I was recently banging my head over getting SSH keys to work with Laravel’s Remote Component. I’m apparently not alone in having problems getting this to work.
I set up my remote connection as expected, pointing to my SSH private key file:
'production' => array(
'host' => 'xxx',
'username' => getenv('SSH_USER'),
'password' => '',
'key' => '/Users/gtaylor/.ssh/id_rsa',
'keyphrase' => '',
'root' => '/var/www',
But received the following error message:
Unable to connect to remote server.
I tried a number of potential fixes (file permissions, pointing to the public key instead (more on that below), etc.), but I could not authenticate using the SSH key.
Though Vagrant (at least with VirtualBox) appears to be semi-broken at the moment under Mavericks, I’ve updated my simple vagrant config for developing with Laravel as requirements keep growing for different projects: Github
By the way, the temporary fix for the vagrant under Mavericks seems to be running the following:
sudo /Library/StartupItems/VirtualBox/VirtualBox restart
I’ve been making a play to get current and stay current with today’s web dev technologies, trends, etc.
It’s not easy. Things are moving fast and I was a bit behind to begin with.
Some of the tools that developers on the cutting edge are pushing appear to be a little abstract relative to what I’m actually working on right now or to my current workflow. One of these tools is Vagrant. Don’t worry, I do get it. Dev environments should match Prod and Vagrant makes it much easier to accomplish. But as a single developer who doesn’t need new environments that often, do I really want to spend time learning about Vagrant, along with Chef and/or Puppet just to prop up the occasional new environment when my current OS X/MAMP Pro dev environment really hasn’t caused me any problems to date? (actually, I did have an issue with case-sensitivity and class names, but not a big deal.)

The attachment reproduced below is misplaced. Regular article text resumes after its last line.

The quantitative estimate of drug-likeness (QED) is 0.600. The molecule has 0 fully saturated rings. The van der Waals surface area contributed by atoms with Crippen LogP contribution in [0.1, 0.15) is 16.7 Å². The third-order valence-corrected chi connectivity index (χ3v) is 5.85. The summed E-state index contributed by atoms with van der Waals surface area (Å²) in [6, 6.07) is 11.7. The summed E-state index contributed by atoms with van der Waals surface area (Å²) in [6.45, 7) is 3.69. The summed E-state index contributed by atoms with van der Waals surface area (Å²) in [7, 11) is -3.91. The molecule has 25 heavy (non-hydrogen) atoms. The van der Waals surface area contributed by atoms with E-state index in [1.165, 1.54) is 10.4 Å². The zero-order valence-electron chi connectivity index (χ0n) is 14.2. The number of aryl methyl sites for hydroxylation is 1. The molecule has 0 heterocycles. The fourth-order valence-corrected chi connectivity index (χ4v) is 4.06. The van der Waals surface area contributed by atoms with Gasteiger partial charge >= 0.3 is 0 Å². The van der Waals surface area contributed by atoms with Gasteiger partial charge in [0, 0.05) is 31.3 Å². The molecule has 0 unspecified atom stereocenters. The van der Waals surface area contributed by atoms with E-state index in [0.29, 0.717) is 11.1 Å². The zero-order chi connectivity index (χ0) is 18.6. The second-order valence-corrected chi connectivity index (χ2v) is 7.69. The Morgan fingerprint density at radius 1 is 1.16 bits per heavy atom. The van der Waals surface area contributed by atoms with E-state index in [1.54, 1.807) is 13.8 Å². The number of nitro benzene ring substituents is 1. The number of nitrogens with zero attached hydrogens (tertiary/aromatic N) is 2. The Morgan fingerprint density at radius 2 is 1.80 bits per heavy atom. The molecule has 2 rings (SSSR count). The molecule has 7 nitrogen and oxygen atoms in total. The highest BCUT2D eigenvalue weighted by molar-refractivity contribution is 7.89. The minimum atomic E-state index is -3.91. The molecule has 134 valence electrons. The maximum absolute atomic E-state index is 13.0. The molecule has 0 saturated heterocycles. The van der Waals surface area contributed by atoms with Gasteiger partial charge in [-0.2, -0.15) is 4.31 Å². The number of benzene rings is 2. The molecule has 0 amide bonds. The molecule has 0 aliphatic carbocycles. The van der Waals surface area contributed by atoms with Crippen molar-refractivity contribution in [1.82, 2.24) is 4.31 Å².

Again, my use-case is currently limited (single developer, very few new environments, content with MAMP). And I don’t really want to take the time right now to learn Chef or Puppet. But if I can make it super simple, and considering the prospect of developing an app and packaging it up with a Vagrantfile and including it in a repo – all ready to go (I haven’t really seen this, but it sounds cool), then maybe it’s worth looking into. Plus, I’ll have that peace of mind that my Dev and Prod environments are matched.
So I borrowed some code from a couple of different Vagrant/Laravel 4 Github repos and mashed together my own Vagrantfile/boostrap.sh that is very simple and doesn’t require Puppet or Chef to get something up and running that to run a Laravel app. In addition to installing a LAMP environment, it points the default Apache site to the public folder.
Your web app will be available at http::/localhost:8888 and you can access MySQL via an SSH tunnel using the “vagrant” user.
Posted on Github: https://github.com/rufhausen/super-simple-vagrant-laravel